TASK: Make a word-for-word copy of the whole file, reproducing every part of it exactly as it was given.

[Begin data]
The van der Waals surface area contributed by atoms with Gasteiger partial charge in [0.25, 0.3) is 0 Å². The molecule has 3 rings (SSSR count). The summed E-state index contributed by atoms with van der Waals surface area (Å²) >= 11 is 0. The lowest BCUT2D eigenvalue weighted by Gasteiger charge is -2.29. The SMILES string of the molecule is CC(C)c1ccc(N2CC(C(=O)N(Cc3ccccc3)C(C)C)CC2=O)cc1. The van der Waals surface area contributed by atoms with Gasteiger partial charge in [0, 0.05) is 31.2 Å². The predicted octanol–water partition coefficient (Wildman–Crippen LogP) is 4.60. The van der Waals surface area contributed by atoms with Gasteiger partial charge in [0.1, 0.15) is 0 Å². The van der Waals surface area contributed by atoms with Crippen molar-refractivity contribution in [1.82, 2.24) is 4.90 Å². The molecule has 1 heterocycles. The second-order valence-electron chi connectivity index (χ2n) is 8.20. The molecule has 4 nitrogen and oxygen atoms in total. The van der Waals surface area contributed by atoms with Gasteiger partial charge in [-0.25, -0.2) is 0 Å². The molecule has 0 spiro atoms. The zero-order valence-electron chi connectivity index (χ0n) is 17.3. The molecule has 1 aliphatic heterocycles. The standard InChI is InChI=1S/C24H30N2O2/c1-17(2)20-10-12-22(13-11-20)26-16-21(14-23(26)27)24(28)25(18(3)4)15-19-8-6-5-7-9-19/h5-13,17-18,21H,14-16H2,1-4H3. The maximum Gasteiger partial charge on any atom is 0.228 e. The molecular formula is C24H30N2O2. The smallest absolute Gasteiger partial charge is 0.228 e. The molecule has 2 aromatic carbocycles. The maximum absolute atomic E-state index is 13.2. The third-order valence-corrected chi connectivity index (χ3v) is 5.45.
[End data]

The van der Waals surface area contributed by atoms with Gasteiger partial charge in [0.25, 0.3) is 0 Å². The molecule has 3 rings (SSSR count). The summed E-state index contributed by atoms with van der Waals surface area (Å²) >= 11 is 0. The lowest BCUT2D eigenvalue weighted by Gasteiger charge is -2.29. The SMILES string of the molecule is CC(C)c1ccc(N2CC(C(=O)N(Cc3ccccc3)C(C)C)CC2=O)cc1. The van der Waals surface area contributed by atoms with Gasteiger partial charge in [0, 0.05) is 31.2 Å². The predicted octanol–water partition coefficient (Wildman–Crippen LogP) is 4.60. The van der Waals surface area contributed by atoms with Gasteiger partial charge in [0.1, 0.15) is 0 Å². The van der Waals surface area contributed by atoms with Crippen molar-refractivity contribution in [1.82, 2.24) is 4.90 Å². The molecule has 1 heterocycles. The second-order valence-electron chi connectivity index (χ2n) is 8.20. The molecule has 4 nitrogen and oxygen atoms in total. The van der Waals surface area contributed by atoms with Gasteiger partial charge in [-0.25, -0.2) is 0 Å². The molecule has 0 spiro atoms. The zero-order valence-electron chi connectivity index (χ0n) is 17.3. The molecule has 1 aliphatic heterocycles. The standard InChI is InChI=1S/C24H30N2O2/c1-17(2)20-10-12-22(13-11-20)26-16-21(14-23(26)27)24(28)25(18(3)4)15-19-8-6-5-7-9-19/h5-13,17-18,21H,14-16H2,1-4H3. The maximum Gasteiger partial charge on any atom is 0.228 e. The molecular formula is C24H30N2O2. The smallest absolute Gasteiger partial charge is 0.228 e. The molecule has 2 aromatic carbocycles. The maximum absolute atomic E-state index is 13.2. The third-order valence-corrected chi connectivity index (χ3v) is 5.45.